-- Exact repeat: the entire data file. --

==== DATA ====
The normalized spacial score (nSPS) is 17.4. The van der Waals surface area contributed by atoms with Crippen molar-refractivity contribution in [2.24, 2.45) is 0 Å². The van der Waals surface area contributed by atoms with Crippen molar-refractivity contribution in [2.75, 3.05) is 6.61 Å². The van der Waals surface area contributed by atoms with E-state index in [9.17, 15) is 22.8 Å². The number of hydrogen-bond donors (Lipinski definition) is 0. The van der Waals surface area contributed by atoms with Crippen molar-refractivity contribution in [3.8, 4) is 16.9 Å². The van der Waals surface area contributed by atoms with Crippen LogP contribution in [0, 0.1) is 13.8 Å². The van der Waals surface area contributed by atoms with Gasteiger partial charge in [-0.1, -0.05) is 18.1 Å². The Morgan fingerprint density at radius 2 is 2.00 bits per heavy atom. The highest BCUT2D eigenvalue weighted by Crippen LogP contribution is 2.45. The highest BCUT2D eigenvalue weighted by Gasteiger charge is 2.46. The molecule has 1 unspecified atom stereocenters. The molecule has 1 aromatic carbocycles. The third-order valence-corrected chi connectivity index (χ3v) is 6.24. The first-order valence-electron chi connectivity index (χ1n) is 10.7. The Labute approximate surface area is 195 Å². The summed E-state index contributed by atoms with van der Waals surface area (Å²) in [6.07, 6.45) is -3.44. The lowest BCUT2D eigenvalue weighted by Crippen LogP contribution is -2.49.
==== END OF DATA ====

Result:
The normalized spacial score (nSPS) is 17.4. The van der Waals surface area contributed by atoms with Crippen molar-refractivity contribution in [2.24, 2.45) is 0 Å². The van der Waals surface area contributed by atoms with Crippen molar-refractivity contribution in [2.75, 3.05) is 6.61 Å². The van der Waals surface area contributed by atoms with E-state index in [9.17, 15) is 22.8 Å². The number of hydrogen-bond donors (Lipinski definition) is 0. The van der Waals surface area contributed by atoms with Crippen molar-refractivity contribution in [3.8, 4) is 16.9 Å². The van der Waals surface area contributed by atoms with Crippen LogP contribution in [0, 0.1) is 13.8 Å². The van der Waals surface area contributed by atoms with Gasteiger partial charge in [-0.1, -0.05) is 18.1 Å². The Morgan fingerprint density at radius 2 is 2.00 bits per heavy atom. The highest BCUT2D eigenvalue weighted by Crippen LogP contribution is 2.45. The highest BCUT2D eigenvalue weighted by Gasteiger charge is 2.46. The molecule has 1 unspecified atom stereocenters. The molecule has 1 aromatic carbocycles. The third-order valence-corrected chi connectivity index (χ3v) is 6.24. The first-order valence-electron chi connectivity index (χ1n) is 10.7. The Labute approximate surface area is 195 Å². The summed E-state index contributed by atoms with van der Waals surface area (Å²) in [6.07, 6.45) is -3.44. The lowest BCUT2D eigenvalue weighted by Crippen LogP contribution is -2.49.